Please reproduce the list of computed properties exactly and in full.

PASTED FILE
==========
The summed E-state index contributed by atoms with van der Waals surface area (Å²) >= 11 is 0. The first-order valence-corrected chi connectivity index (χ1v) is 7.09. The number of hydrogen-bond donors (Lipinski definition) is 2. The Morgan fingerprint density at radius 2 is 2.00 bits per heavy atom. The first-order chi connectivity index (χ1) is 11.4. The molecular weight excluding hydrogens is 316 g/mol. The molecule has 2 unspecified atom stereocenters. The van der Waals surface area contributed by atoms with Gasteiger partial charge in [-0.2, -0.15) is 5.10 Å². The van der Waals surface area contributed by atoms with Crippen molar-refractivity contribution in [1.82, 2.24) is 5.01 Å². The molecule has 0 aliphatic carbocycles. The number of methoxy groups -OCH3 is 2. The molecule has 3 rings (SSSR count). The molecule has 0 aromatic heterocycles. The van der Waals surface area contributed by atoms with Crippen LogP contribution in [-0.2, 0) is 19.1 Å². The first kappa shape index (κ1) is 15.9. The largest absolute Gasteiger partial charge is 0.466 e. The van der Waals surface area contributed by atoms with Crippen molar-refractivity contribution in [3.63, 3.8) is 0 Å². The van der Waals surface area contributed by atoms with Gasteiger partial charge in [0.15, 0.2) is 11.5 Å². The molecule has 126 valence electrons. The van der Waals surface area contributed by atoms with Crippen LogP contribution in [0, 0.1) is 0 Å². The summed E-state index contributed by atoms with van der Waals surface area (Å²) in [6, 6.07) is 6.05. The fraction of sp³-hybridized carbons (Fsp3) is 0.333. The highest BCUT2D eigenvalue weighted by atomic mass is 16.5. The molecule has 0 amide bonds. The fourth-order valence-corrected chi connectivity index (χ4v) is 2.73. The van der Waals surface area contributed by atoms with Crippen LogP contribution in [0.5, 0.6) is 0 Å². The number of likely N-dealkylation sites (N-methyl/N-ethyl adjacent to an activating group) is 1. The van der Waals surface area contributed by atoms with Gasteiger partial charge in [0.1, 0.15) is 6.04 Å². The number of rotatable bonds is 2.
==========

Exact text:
The summed E-state index contributed by atoms with van der Waals surface area (Å²) >= 11 is 0. The first-order valence-corrected chi connectivity index (χ1v) is 7.09. The number of hydrogen-bond donors (Lipinski definition) is 2. The Morgan fingerprint density at radius 2 is 2.00 bits per heavy atom. The first-order chi connectivity index (χ1) is 11.4. The molecular weight excluding hydrogens is 316 g/mol. The molecule has 2 unspecified atom stereocenters. The van der Waals surface area contributed by atoms with Gasteiger partial charge in [-0.2, -0.15) is 5.10 Å². The van der Waals surface area contributed by atoms with Crippen molar-refractivity contribution in [1.82, 2.24) is 5.01 Å². The molecule has 0 aliphatic carbocycles. The number of methoxy groups -OCH3 is 2. The molecule has 3 rings (SSSR count). The molecule has 0 aromatic heterocycles. The van der Waals surface area contributed by atoms with Crippen LogP contribution in [-0.2, 0) is 19.1 Å². The first kappa shape index (κ1) is 15.9. The largest absolute Gasteiger partial charge is 0.466 e. The van der Waals surface area contributed by atoms with Crippen molar-refractivity contribution in [3.63, 3.8) is 0 Å². The van der Waals surface area contributed by atoms with Gasteiger partial charge in [0.15, 0.2) is 11.5 Å². The molecule has 126 valence electrons. The van der Waals surface area contributed by atoms with Crippen LogP contribution in [0, 0.1) is 0 Å². The summed E-state index contributed by atoms with van der Waals surface area (Å²) in [6, 6.07) is 6.05. The fraction of sp³-hybridized carbons (Fsp3) is 0.333. The highest BCUT2D eigenvalue weighted by atomic mass is 16.5. The molecule has 0 amide bonds. The fourth-order valence-corrected chi connectivity index (χ4v) is 2.73. The van der Waals surface area contributed by atoms with Crippen LogP contribution in [0.5, 0.6) is 0 Å². The number of likely N-dealkylation sites (N-methyl/N-ethyl adjacent to an activating group) is 1. The van der Waals surface area contributed by atoms with Gasteiger partial charge in [0.1, 0.15) is 6.04 Å². The number of rotatable bonds is 2.